MLK/FBI

Martin Luther King Jr.– MLK/FBI

MLK/FBI is an incredibly timely documentary from director Sam Pollard that depicts the FBI’s surveillance of Martin Luther King Jr. as they attempted to gather information and damning evidence that would bring about the fall of MLK and the Civil Right’s movement along with him. One of the years most interesting docs going over the FBI’s darkest years. In a year riddled with poignant films highlighting the injustice and systemic racism in our country this one stands out as one to catch. 7/10

Uncle Frank

SOPHIA LILLIS, PAUL BETTANY and PETER MACDISSI star in UNCLE FRANK

Uncle Frank is a captivatingly heartwarming film that will likely move you to tears. Beth and her Uncle, whose name you may have summized is Frank, must travel down to South Carolina to attend the funeral of Frank’s extremely conservative father while being followed by the lifelong secret he has kept from his family. The truth of his sexuality in the form of his lover Walid. Paul Bettany and the rest of the cast deliver career high performances and, sadly, not enough people will see them which is especially painful for me because it will likely end up being one of my favorites of the year. It’s a quaint film full of heart that forces you to empathize with Frank and the difficulties he faces as a man from the LGBTQ+ community who feels completely isolated from his family because of their religious and social views. It also patiently unveils the moment in his life that haunts and, ultimately, defines him and his actions. On the other side we have his niece Beth who, confused as she may due to her upbringing, understands only that she loves her uncle unconditionally, a sentiment Walid shares with her. The story comes together very well and is captured beautifully by cinematographer Khalid Mohtaseb. There is a science to cinematography that often gets overlooked. It deals with light, motion, coloring, and the human psyche, among others. The latter helps with our perception of the visuals and our understanding of the space the characters find themselves in. I found myself surprised at how much I admired the camerawork in this small feature. Within it’s simplicity there is great care taken because of the genuine understanding of the craft and the science behind it. The themes alone are well enough reason to add this to your watchlist immediately but make sure you pay close attention to the visuals. They elevate this film past its flaws and make it something truly precious. 8/10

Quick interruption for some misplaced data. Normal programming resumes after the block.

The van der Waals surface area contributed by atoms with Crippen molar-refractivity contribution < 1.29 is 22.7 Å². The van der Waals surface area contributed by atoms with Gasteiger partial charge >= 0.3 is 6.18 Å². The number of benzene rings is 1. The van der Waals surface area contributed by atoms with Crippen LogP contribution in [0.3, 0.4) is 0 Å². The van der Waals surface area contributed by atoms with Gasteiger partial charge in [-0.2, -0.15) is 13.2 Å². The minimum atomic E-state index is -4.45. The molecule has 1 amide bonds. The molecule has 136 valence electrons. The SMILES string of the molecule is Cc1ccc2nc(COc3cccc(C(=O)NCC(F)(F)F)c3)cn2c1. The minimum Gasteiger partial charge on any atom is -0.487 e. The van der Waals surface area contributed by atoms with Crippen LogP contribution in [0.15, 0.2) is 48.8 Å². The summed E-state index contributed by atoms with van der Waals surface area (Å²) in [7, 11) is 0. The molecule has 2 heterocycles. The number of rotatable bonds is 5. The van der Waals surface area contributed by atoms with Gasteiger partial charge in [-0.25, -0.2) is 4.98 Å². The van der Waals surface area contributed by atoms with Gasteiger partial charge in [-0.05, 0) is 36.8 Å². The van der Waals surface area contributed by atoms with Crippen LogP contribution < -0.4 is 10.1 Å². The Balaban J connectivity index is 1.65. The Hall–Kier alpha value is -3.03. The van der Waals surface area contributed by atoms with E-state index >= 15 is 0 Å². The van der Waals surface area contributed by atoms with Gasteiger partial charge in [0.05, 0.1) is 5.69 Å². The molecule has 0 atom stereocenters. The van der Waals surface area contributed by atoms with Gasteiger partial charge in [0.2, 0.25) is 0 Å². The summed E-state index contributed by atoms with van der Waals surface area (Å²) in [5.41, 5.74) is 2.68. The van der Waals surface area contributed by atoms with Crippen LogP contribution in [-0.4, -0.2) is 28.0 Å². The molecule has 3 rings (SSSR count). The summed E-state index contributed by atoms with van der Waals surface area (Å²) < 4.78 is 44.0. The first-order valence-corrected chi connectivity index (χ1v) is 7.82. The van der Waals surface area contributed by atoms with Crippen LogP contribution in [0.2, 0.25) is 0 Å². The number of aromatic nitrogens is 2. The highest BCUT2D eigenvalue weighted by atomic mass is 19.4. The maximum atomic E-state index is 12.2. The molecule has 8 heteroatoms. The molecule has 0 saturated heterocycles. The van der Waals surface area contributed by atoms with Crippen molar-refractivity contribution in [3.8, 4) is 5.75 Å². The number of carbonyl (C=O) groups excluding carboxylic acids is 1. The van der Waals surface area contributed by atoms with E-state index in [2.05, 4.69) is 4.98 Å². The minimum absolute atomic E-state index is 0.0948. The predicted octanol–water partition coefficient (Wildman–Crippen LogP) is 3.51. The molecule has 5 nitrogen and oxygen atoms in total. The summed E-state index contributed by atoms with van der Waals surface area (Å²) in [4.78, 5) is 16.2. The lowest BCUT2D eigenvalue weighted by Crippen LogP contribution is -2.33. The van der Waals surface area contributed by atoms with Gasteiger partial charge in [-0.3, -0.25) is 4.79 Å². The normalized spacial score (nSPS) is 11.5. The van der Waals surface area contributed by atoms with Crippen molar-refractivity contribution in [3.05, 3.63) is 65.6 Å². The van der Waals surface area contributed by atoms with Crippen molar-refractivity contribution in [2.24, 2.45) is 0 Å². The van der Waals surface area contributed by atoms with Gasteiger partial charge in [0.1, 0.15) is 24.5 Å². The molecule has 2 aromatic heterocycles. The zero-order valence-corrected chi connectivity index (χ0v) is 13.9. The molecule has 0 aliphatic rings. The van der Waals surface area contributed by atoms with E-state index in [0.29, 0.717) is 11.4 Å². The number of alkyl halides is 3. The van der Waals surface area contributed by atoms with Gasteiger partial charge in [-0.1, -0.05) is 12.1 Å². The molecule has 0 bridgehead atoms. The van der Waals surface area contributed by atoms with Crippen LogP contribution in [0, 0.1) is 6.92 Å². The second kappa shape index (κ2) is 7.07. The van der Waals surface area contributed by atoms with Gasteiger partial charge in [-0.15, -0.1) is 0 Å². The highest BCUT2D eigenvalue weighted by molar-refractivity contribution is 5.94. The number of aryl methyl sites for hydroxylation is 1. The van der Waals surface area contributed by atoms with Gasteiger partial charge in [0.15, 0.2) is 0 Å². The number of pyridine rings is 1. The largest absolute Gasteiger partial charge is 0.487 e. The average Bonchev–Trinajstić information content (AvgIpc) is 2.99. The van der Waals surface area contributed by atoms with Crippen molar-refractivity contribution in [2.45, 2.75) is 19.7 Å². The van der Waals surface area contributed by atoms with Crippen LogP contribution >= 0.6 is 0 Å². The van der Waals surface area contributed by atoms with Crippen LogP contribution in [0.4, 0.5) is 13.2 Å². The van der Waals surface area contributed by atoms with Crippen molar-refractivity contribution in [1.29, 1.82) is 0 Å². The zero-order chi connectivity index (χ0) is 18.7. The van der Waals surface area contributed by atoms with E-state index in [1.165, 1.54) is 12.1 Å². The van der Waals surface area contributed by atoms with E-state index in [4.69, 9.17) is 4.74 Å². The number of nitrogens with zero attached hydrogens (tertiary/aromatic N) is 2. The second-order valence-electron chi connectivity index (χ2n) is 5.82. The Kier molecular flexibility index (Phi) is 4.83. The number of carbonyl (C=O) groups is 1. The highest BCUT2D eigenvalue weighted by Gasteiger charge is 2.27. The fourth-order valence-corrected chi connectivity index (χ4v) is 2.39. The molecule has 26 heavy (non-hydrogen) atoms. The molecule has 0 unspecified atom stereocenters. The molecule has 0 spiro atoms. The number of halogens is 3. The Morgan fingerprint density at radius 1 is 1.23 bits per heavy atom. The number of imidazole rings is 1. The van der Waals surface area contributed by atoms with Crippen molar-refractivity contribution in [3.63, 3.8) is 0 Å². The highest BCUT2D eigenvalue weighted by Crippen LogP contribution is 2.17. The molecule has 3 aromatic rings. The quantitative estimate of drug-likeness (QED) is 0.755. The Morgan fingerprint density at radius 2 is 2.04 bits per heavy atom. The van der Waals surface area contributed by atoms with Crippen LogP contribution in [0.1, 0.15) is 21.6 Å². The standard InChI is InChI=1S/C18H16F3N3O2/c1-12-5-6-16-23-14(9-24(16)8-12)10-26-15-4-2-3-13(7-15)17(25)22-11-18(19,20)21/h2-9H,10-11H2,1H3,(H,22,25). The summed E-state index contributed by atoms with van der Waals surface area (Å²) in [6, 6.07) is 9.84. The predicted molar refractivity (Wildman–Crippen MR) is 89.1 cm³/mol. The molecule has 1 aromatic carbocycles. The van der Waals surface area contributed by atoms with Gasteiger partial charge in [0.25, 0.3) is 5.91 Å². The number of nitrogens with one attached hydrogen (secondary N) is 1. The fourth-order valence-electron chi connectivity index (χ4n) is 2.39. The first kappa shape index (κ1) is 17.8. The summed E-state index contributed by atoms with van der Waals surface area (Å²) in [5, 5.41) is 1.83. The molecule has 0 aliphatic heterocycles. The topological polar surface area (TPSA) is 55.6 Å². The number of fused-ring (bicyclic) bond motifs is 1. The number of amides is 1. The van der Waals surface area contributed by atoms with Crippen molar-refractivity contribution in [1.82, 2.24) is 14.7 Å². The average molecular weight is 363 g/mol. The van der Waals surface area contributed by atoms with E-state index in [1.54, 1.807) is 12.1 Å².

New Order (Nuevo Orden)

Naian González Norvind and Fernando Cuautle in Nuevo orden (2020)

New Order is one of the wildest films I’ve ever seen. Honestly, if you don’t think “WTF?!” at least once during this one there’s a good chance you fell asleep. The film comes to us from and centers around a group of people in Mexico as the under appreciated blue collar workers decide they’ve had enough and take to the streets in murderous riots that results in the military needing to intervene and establish a new way of doing things. A new order, if you will. In all honesty, this film really impressed me. It looks great, the performances are exceptional, and it keeps taking unexpected turns I didn’t expect when walking into it. That being said, the film suffers from a deficiency I solemnly can enjoy when it’s all said and done. It lacks hope. Aside from that the film doesn’t seem to have a clear protagonist, which isn’t necessarily a bad thing but narratives always benefit from a character the audience can latch on to and this one gives you the illusion of one but it’s a lie. Again, it can be done but it’s a style that needs to be done exceptionally well to stick. On all other accounts though the film thrives, keeping you engaged and entertained thought though you can’t help but notice the all too possible bleak future it paints for its country. One that could too easily be applied to any other country whose leadership lacks moral and ethical backbone. 6.5/10

We have more reviews on the films screened at Film Fest 919 so make sure to keep an eye out!

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By Raul Navedo